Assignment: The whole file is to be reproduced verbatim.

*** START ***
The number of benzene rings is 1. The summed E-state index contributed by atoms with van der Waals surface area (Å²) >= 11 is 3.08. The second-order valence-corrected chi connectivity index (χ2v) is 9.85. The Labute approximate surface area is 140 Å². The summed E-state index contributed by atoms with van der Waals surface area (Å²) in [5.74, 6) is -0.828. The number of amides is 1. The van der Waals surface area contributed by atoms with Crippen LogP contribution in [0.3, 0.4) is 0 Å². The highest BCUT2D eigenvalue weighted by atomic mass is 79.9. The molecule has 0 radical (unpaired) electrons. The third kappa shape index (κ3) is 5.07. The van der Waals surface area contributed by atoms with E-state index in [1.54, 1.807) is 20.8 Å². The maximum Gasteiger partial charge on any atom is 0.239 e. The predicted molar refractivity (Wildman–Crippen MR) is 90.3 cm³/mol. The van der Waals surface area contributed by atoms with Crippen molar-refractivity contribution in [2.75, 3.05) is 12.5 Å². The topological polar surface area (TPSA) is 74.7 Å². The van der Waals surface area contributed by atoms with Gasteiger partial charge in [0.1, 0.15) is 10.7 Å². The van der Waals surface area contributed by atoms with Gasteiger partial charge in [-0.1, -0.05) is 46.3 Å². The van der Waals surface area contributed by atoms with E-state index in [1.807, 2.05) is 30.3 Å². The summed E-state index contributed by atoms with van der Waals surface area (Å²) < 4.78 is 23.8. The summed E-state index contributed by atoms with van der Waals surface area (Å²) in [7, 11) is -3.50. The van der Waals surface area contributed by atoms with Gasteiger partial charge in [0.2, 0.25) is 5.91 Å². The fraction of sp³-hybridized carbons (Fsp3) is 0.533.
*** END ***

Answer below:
The number of benzene rings is 1. The summed E-state index contributed by atoms with van der Waals surface area (Å²) >= 11 is 3.08. The second-order valence-corrected chi connectivity index (χ2v) is 9.85. The Labute approximate surface area is 140 Å². The summed E-state index contributed by atoms with van der Waals surface area (Å²) in [5.74, 6) is -0.828. The number of amides is 1. The van der Waals surface area contributed by atoms with Crippen LogP contribution in [0.3, 0.4) is 0 Å². The highest BCUT2D eigenvalue weighted by atomic mass is 79.9. The molecule has 0 radical (unpaired) electrons. The third kappa shape index (κ3) is 5.07. The van der Waals surface area contributed by atoms with E-state index in [1.54, 1.807) is 20.8 Å². The maximum Gasteiger partial charge on any atom is 0.239 e. The predicted molar refractivity (Wildman–Crippen MR) is 90.3 cm³/mol. The van der Waals surface area contributed by atoms with Crippen molar-refractivity contribution in [2.75, 3.05) is 12.5 Å². The topological polar surface area (TPSA) is 74.7 Å². The van der Waals surface area contributed by atoms with Gasteiger partial charge in [0.1, 0.15) is 10.7 Å². The van der Waals surface area contributed by atoms with Gasteiger partial charge in [-0.1, -0.05) is 46.3 Å². The van der Waals surface area contributed by atoms with E-state index in [1.807, 2.05) is 30.3 Å². The summed E-state index contributed by atoms with van der Waals surface area (Å²) < 4.78 is 23.8. The summed E-state index contributed by atoms with van der Waals surface area (Å²) in [7, 11) is -3.50. The van der Waals surface area contributed by atoms with Gasteiger partial charge in [0.2, 0.25) is 5.91 Å². The fraction of sp³-hybridized carbons (Fsp3) is 0.533.